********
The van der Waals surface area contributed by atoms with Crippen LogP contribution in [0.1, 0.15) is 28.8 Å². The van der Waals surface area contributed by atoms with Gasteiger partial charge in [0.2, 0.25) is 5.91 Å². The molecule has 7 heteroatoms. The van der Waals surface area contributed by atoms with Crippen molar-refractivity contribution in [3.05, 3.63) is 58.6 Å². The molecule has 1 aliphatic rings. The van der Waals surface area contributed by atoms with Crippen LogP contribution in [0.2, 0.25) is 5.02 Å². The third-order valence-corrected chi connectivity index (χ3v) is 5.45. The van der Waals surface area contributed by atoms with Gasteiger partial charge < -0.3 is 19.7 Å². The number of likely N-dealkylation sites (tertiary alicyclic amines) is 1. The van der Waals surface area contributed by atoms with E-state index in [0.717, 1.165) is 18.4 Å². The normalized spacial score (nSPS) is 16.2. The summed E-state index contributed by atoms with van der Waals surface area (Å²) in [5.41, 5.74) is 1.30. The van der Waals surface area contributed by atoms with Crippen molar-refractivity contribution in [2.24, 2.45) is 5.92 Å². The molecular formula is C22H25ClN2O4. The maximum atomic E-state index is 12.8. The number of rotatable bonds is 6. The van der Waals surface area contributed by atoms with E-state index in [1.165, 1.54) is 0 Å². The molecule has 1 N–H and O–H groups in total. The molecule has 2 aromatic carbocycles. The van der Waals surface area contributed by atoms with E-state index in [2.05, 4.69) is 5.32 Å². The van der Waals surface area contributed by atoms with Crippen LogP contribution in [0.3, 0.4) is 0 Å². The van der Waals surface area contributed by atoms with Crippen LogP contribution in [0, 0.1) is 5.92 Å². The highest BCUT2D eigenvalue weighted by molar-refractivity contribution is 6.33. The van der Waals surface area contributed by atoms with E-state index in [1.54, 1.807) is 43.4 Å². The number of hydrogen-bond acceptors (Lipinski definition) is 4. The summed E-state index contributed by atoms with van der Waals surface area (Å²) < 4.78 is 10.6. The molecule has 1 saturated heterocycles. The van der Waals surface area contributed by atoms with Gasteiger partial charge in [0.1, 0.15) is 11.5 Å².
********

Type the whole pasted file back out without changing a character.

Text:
The van der Waals surface area contributed by atoms with Crippen LogP contribution in [0.1, 0.15) is 28.8 Å². The van der Waals surface area contributed by atoms with Gasteiger partial charge in [0.2, 0.25) is 5.91 Å². The molecule has 7 heteroatoms. The van der Waals surface area contributed by atoms with Crippen molar-refractivity contribution in [3.05, 3.63) is 58.6 Å². The molecule has 1 aliphatic rings. The van der Waals surface area contributed by atoms with Crippen LogP contribution in [0.2, 0.25) is 5.02 Å². The third-order valence-corrected chi connectivity index (χ3v) is 5.45. The van der Waals surface area contributed by atoms with Gasteiger partial charge < -0.3 is 19.7 Å². The number of likely N-dealkylation sites (tertiary alicyclic amines) is 1. The van der Waals surface area contributed by atoms with E-state index in [0.717, 1.165) is 18.4 Å². The normalized spacial score (nSPS) is 16.2. The summed E-state index contributed by atoms with van der Waals surface area (Å²) in [5.41, 5.74) is 1.30. The van der Waals surface area contributed by atoms with Crippen molar-refractivity contribution in [2.24, 2.45) is 5.92 Å². The molecular formula is C22H25ClN2O4. The maximum atomic E-state index is 12.8. The number of rotatable bonds is 6. The van der Waals surface area contributed by atoms with E-state index in [1.165, 1.54) is 0 Å². The molecule has 1 N–H and O–H groups in total. The molecule has 2 aromatic carbocycles. The van der Waals surface area contributed by atoms with E-state index in [2.05, 4.69) is 5.32 Å². The van der Waals surface area contributed by atoms with Crippen LogP contribution in [0.3, 0.4) is 0 Å². The van der Waals surface area contributed by atoms with Crippen LogP contribution in [0, 0.1) is 5.92 Å². The highest BCUT2D eigenvalue weighted by molar-refractivity contribution is 6.33. The van der Waals surface area contributed by atoms with E-state index in [1.54, 1.807) is 43.4 Å². The number of hydrogen-bond acceptors (Lipinski definition) is 4. The summed E-state index contributed by atoms with van der Waals surface area (Å²) < 4.78 is 10.6. The molecule has 1 saturated heterocycles. The van der Waals surface area contributed by atoms with Gasteiger partial charge in [0.1, 0.15) is 11.5 Å².